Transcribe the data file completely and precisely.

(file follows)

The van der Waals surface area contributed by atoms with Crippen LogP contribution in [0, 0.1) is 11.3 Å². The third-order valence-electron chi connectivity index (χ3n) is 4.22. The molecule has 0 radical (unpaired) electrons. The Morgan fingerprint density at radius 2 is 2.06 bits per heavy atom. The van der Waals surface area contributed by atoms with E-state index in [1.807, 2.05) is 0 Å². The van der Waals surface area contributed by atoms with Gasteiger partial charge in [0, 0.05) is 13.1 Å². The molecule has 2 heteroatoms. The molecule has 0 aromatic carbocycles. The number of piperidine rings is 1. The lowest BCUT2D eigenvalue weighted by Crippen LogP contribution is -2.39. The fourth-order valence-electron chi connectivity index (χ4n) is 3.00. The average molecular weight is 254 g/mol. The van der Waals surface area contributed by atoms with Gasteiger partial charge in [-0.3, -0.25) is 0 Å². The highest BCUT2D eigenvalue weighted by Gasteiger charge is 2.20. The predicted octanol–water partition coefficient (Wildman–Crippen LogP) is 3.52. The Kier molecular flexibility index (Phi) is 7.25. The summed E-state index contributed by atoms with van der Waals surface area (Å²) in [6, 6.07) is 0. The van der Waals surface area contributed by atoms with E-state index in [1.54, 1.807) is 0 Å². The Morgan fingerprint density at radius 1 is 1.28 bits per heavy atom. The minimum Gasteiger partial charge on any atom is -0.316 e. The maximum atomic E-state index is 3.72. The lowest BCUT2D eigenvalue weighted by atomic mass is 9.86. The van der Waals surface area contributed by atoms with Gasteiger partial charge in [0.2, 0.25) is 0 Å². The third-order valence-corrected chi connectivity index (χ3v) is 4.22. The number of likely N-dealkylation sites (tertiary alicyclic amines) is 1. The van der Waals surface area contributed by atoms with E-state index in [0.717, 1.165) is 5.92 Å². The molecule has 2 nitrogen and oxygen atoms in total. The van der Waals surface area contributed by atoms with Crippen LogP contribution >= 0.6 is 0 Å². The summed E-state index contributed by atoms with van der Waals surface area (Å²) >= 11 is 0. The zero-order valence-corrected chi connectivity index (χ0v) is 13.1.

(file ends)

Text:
The van der Waals surface area contributed by atoms with Crippen LogP contribution in [0, 0.1) is 11.3 Å². The third-order valence-electron chi connectivity index (χ3n) is 4.22. The molecule has 0 radical (unpaired) electrons. The Morgan fingerprint density at radius 2 is 2.06 bits per heavy atom. The van der Waals surface area contributed by atoms with E-state index in [1.807, 2.05) is 0 Å². The van der Waals surface area contributed by atoms with Gasteiger partial charge in [0, 0.05) is 13.1 Å². The molecule has 2 heteroatoms. The molecule has 0 aromatic carbocycles. The number of piperidine rings is 1. The lowest BCUT2D eigenvalue weighted by Crippen LogP contribution is -2.39. The fourth-order valence-electron chi connectivity index (χ4n) is 3.00. The average molecular weight is 254 g/mol. The van der Waals surface area contributed by atoms with Gasteiger partial charge in [-0.3, -0.25) is 0 Å². The highest BCUT2D eigenvalue weighted by Gasteiger charge is 2.20. The predicted octanol–water partition coefficient (Wildman–Crippen LogP) is 3.52. The Kier molecular flexibility index (Phi) is 7.25. The summed E-state index contributed by atoms with van der Waals surface area (Å²) in [6, 6.07) is 0. The van der Waals surface area contributed by atoms with E-state index in [1.54, 1.807) is 0 Å². The Morgan fingerprint density at radius 1 is 1.28 bits per heavy atom. The minimum Gasteiger partial charge on any atom is -0.316 e. The maximum atomic E-state index is 3.72. The lowest BCUT2D eigenvalue weighted by atomic mass is 9.86. The van der Waals surface area contributed by atoms with Gasteiger partial charge in [0.2, 0.25) is 0 Å². The third-order valence-corrected chi connectivity index (χ3v) is 4.22. The number of likely N-dealkylation sites (tertiary alicyclic amines) is 1. The van der Waals surface area contributed by atoms with E-state index in [0.717, 1.165) is 5.92 Å². The molecule has 2 nitrogen and oxygen atoms in total. The van der Waals surface area contributed by atoms with Crippen LogP contribution >= 0.6 is 0 Å². The summed E-state index contributed by atoms with van der Waals surface area (Å²) >= 11 is 0. The zero-order valence-corrected chi connectivity index (χ0v) is 13.1.